To support faculty, we are investing in training to teach online and more fully utilize our learning management system. Our faculty are currently innovating approaches in the use of simulation, in distance learning, and in streamlining developmental education. BPCC is investing in technology to bridge the digital divide for students and to drive down costs. We’re achieving both by scaling up open educational resources and by freezing tuition rates for a fifth consecutive year. Our students are responding with record-level retention and completion rates all while gaining national prominence in successful testing for professional licensures.
In the last six weeks, the Covid-19 emergency has prompted BPCC to re-envision our role in many new ways—the way that instruction is delivered is only the tip of the spear. We have effectively leveraged high-tech to build a college that functions remotely at a high level; we have worked as one to embrace a “high-touch” philosophy in building closer connections with our students and employees. Despite the physical distance between us, leadership, advising, alongside the entire range of student support services, support staff, and instructors have all become more focused upon a person-to-person, individually-tailored experience.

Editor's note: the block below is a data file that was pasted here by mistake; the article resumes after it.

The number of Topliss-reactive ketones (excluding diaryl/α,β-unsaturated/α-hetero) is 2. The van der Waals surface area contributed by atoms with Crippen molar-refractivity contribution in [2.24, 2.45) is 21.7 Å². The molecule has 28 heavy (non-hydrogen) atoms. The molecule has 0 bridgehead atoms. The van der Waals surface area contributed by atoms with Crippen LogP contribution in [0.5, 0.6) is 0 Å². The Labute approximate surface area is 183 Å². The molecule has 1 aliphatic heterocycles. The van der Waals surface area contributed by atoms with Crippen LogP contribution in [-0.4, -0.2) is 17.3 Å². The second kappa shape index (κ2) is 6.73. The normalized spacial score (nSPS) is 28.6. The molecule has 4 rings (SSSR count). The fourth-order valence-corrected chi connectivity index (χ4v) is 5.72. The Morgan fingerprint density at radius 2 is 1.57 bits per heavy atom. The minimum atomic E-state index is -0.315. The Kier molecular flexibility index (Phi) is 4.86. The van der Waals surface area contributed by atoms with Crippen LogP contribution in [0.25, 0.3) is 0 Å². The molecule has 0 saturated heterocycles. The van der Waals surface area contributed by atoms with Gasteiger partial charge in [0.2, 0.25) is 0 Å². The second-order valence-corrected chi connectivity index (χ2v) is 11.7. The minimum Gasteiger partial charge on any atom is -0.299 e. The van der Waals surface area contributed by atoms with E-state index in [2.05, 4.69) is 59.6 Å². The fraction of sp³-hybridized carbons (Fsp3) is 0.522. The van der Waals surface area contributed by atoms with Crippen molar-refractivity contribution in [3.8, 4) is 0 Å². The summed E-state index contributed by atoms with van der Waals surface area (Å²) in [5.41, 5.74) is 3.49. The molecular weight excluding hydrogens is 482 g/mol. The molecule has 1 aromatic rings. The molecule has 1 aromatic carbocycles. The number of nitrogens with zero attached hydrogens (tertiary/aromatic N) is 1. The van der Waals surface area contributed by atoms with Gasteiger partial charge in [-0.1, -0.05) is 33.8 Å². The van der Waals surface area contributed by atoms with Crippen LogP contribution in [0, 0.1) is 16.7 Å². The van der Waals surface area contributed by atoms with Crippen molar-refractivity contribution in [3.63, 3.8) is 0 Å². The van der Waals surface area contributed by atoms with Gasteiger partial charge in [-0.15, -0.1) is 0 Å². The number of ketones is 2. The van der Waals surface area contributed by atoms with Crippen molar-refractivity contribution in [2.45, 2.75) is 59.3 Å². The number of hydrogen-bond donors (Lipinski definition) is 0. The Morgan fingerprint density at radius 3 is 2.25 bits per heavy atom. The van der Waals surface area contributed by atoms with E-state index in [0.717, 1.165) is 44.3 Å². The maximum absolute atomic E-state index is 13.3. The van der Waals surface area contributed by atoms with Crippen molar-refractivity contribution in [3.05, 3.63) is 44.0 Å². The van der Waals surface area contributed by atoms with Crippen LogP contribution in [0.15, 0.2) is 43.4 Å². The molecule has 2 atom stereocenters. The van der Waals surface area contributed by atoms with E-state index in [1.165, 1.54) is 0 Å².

Still, there is a longing for return to our campus, to the camaraderie of our profession, to the invigorating buzz that is unique to an institution of higher learning. The coming months and years will not be easy for higher education. In the meantime, I am confident that BPCC will continue to make safety and security our highest priority while we identify ways to bring something positive out of this crisis and forge systems that benefit of our students and our community.
Dr. Rick Bateman | Chancellor of Bossier Parish Community College.